"seen to have a significant influence in their affairs", that is, the affairs of the Bristol Evening Post and Western Daily Press,
"their reputation could well be seen as compromised, particularly where the reporting of events with sexual aspects was involved. Were he to have acquired effective management control these effects could be expected to be more pronounced."
Essentially, the Monopolies and Mergers Commission was applying a test in relation to the accurate presentation of news and free expression of opinion.
The issue, therefore, is this. If at that time the consent to a transfer of a newspaper title was refused under the special newspaper transfer regime by reference to that test of the public interest—interestingly, we understand that the Government intend at some point to introduce a test of the public interest in relation to the plurality of newspaper ownership—surely the two things are related. The question whether the Government believe that there is a public interest in the ownership of newspapers and the consequences that flow from that for the accurate presentation of news or for free expression of opinion must be of the essence in relation to the amendments. I hope that I have demonstrated why the handling of Mr. Desmond's case is relevant to their consideration.
I shall deal first with amendments Nos. 197 and 198, which relate specifically to newspapers. On a number of occasions—interestingly, she even managed to do it earlier this afternoon—the Minister has asserted to the Committee and to the House that the Government have no intention of adding additional public interest, to be specified under clause 57. However, in paragraph 9.7.4 of the document published as a policy narrative to accompany the draft Communications Bill, the Government express their future intention in relation to that Bill, and, on newspaper ownership, state:
"the Secretary of State will retain the power to refer transfers for wider investigation by the Competition Commission by an extension of the provisions in the Enterprise Bill dealing with 'exceptional public interest' . . . cases."
Therefore, unless the Minister tells me something to the contrary, it is clearly the Government's intention, subject to consultation and scrutiny of the Bill, to bring newspaper ownership under clause 57 by way of an additional specification of national interest, but apparently we are not to debate that at this stage.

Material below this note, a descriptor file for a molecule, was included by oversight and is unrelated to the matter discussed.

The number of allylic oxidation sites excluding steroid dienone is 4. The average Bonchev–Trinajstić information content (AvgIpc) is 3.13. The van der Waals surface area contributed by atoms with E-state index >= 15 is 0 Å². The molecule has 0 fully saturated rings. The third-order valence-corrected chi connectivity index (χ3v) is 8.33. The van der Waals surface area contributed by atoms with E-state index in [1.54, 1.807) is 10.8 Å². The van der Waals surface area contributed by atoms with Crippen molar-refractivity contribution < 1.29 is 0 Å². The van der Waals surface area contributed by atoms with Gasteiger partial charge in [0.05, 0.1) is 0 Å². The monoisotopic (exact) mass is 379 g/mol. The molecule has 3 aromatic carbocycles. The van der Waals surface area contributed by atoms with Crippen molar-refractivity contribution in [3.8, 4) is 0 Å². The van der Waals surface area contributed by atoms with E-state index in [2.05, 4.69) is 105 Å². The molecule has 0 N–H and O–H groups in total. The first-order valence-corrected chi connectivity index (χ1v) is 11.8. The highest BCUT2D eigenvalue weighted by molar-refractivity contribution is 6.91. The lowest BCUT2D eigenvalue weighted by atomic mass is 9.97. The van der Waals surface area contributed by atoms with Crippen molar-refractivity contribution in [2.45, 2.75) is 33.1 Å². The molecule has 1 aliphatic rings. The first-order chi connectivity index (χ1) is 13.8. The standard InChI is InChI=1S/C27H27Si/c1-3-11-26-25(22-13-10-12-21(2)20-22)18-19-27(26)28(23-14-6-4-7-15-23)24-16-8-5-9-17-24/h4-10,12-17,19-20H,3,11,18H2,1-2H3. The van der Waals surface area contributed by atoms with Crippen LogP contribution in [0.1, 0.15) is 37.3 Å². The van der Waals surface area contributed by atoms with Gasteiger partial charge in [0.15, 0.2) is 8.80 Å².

Before the Minister intervenes to say that amendments Nos. 197 and 198 do not do all that is required, I understand that subsequently clause 66 would need to be deleted and schedule 26 concerning repeals of the 1973 Act amended. One would have to remove the existing special newspaper transfer regime, but it is important, if we are legislating for what is to be in the Bill, that we do it now and have a clear indication of the circumstances in which Ministers would wish to specify an additional public interest. Plurality of newspaper ownership is one that has been suggested.
Two sets of amendments seek to do slightly different things. That is why they are slightly testing the Minister. Amendment No. 143 would remove from the Secretary of State the ability to specify additional public interest considerations. My personal inclination is that relying on the general merger regime and competition considerations should be sufficient. I accept the argument that national security and what flows from it is an exception, but that should be the only exception. If I were pressed, I would say that amendment No. 143 should be pursued. I would similarly support amendment No. 63. It is likewise designed to remove from the Secretary of State what might otherwise become a politically motivated opportunity to inject additional public interest considerations that are not transparent in advance and not transparent to the marketplace for those who are contemplating or executing mergers.
If we are to have any additional forms of public interest, we should be told what they will be. My purpose in tabling amendments Nos. 197 and 198 is to ensure that we can know precisely, by way of the Government's response in due course—there might be one—what kind of newspaper ownership regime is contemplated. If, until now, a special newspaper transfer regime has operated on the basis of confining itself particularly to the accurate presentation of news and the protection of free expression of opinion, I believe that that is a sufficient basis upon which to undertake an examination of plurality of newspaper ownership. Those can be the factors for which we look. Is the diversity of newspaper ownership sufficient to deliver that?
To whom should that test be applied? Clearly, the merger regime has its own test in terms of market share and turnover. However, we have discovered over years past that where newspapers are concerned—I quote from the Government's "Consultation on Media Ownership Rules"—
"This regime has imposed significant costs on the industry and yet, out of 172 cases considered by the Secretary of State since 1980, only three have been refused and five given approval subject to conditions."